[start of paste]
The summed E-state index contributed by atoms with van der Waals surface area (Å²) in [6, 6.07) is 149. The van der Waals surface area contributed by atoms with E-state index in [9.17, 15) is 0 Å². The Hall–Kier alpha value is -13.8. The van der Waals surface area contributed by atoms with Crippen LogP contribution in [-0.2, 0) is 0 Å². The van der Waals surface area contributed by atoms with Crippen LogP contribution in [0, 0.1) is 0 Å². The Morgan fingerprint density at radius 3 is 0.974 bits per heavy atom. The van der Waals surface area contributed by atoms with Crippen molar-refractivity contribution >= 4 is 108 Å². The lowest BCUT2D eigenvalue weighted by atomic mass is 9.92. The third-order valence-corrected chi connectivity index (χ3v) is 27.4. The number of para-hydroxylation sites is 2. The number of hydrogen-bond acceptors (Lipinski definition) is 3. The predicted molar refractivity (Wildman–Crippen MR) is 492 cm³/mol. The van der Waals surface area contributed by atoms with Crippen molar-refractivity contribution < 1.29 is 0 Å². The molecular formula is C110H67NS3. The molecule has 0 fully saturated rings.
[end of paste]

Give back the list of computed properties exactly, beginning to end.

The summed E-state index contributed by atoms with van der Waals surface area (Å²) in [6, 6.07) is 149. The van der Waals surface area contributed by atoms with E-state index in [9.17, 15) is 0 Å². The Hall–Kier alpha value is -13.8. The van der Waals surface area contributed by atoms with Crippen LogP contribution in [-0.2, 0) is 0 Å². The van der Waals surface area contributed by atoms with Crippen LogP contribution in [0, 0.1) is 0 Å². The Morgan fingerprint density at radius 3 is 0.974 bits per heavy atom. The van der Waals surface area contributed by atoms with Crippen molar-refractivity contribution >= 4 is 108 Å². The lowest BCUT2D eigenvalue weighted by atomic mass is 9.92. The third-order valence-corrected chi connectivity index (χ3v) is 27.4. The number of para-hydroxylation sites is 2. The number of hydrogen-bond acceptors (Lipinski definition) is 3. The predicted molar refractivity (Wildman–Crippen MR) is 492 cm³/mol. The van der Waals surface area contributed by atoms with Crippen molar-refractivity contribution < 1.29 is 0 Å². The molecular formula is C110H67NS3. The molecule has 0 fully saturated rings.